Former Head of Sales, Procter & Gamble Company (P&G)

One of advertising’s true pioneers, Harley Procter developed techniques and methods that have since become standard practice, leaving an indelible mark on the face of modern advertising. Son of a founding partner, he joined the family firm, Procter & Gamble, in 1868, when it was a small local enterprise with three salesmen and a total advertising budget of $3,000 in 1869.

At a time when his firm, and many others, used calling card notices as advertising, he boldly changed the practice to the use of full pages, with color, as the means of promoting the soap products of his company, which he served as sales manager.

He took the firm’s "White Soap" and renamed it "Ivory" on an inspiration that came from hearing a passage from Psalms 45:8: "All thy garments smell of myrrh, and aloes, and cassia, out of the ivory palaces whereby they have made thee glad."

Ivory’s subsequent progress to becoming virtually a household word in the United States and many other countries was achieved in great measure through Harley Procter’s innovations in advertising and merchandising, as well as development of product features. He coined the slogan "99 44/100% pure" from chemists’ reports, having obtained the famous number by adding the results and averaging them. He designed the first wrapper for Ivory and patented the notched bar which serves as identification.

His advertising was distinguished by warm, friendly copy; some ads featuring verse and other humor. All the ads were well-illustrated, many of the pictures appearing in color. In other campaigns, he used testimonials signed by leading chemists. He commissioned the best illustrators of the day for his magazine advertisements. Procter made use of other media as well, notably outdoor advertisements, with the unique idea of using a photographic enlargement as an illustration.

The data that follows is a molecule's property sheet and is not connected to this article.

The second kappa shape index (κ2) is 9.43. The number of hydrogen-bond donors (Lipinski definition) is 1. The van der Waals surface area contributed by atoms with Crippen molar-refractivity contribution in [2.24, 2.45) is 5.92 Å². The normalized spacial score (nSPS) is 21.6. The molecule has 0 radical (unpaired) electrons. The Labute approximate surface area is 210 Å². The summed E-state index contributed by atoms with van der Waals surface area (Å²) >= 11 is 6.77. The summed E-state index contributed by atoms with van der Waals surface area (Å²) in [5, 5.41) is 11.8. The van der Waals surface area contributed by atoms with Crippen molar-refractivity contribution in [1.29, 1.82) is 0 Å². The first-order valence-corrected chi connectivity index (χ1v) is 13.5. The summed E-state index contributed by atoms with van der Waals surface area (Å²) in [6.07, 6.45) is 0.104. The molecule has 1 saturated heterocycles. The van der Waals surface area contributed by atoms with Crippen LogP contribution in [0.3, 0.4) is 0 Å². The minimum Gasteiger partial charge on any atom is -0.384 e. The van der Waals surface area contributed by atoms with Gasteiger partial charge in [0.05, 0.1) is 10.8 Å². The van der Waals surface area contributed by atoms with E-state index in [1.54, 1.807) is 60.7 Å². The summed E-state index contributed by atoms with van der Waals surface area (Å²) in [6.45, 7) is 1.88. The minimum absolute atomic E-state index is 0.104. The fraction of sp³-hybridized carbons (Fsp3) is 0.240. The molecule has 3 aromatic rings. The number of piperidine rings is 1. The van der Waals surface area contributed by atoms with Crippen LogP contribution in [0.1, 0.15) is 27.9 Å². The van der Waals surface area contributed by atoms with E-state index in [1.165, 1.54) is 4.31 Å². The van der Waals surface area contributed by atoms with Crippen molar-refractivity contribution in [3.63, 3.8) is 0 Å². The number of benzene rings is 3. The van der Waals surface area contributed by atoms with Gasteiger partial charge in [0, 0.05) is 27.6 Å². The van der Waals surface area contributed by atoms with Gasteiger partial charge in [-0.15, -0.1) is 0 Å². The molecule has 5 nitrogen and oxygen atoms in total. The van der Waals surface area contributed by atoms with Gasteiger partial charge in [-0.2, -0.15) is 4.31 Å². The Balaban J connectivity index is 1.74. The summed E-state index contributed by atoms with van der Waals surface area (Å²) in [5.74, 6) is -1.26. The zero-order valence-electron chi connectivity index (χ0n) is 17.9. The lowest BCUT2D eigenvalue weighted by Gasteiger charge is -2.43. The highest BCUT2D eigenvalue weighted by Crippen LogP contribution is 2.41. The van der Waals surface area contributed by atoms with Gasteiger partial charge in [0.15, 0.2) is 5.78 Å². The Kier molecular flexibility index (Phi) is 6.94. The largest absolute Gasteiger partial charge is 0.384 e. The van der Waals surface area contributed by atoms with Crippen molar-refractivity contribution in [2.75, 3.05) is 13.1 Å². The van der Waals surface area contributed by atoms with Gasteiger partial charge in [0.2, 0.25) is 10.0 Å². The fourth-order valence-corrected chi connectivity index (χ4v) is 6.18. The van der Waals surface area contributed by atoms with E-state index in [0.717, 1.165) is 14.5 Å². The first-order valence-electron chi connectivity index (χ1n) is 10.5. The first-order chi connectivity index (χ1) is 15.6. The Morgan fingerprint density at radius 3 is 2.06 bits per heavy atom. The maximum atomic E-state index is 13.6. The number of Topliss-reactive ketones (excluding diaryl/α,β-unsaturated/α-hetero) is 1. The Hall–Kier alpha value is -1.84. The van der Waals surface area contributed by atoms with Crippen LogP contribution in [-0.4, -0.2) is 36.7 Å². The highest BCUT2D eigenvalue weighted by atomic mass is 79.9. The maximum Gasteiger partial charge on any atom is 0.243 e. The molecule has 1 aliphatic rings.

While the advertising was instituted in the 1880s, its standards of sincerity, service and good value are being followed today — and its effects are a cumulative result that is the admiration and envy of all who sell consumer products.

Harley Procter and his brilliant thinking laid the cornerstone of Procter & Gamble’s present prosperity in its formative years. He swept the company into the big time in little more than the 20 years he headed sales. He retired from active business at the age of 45 to travel and lived in Paris, London and Egypt.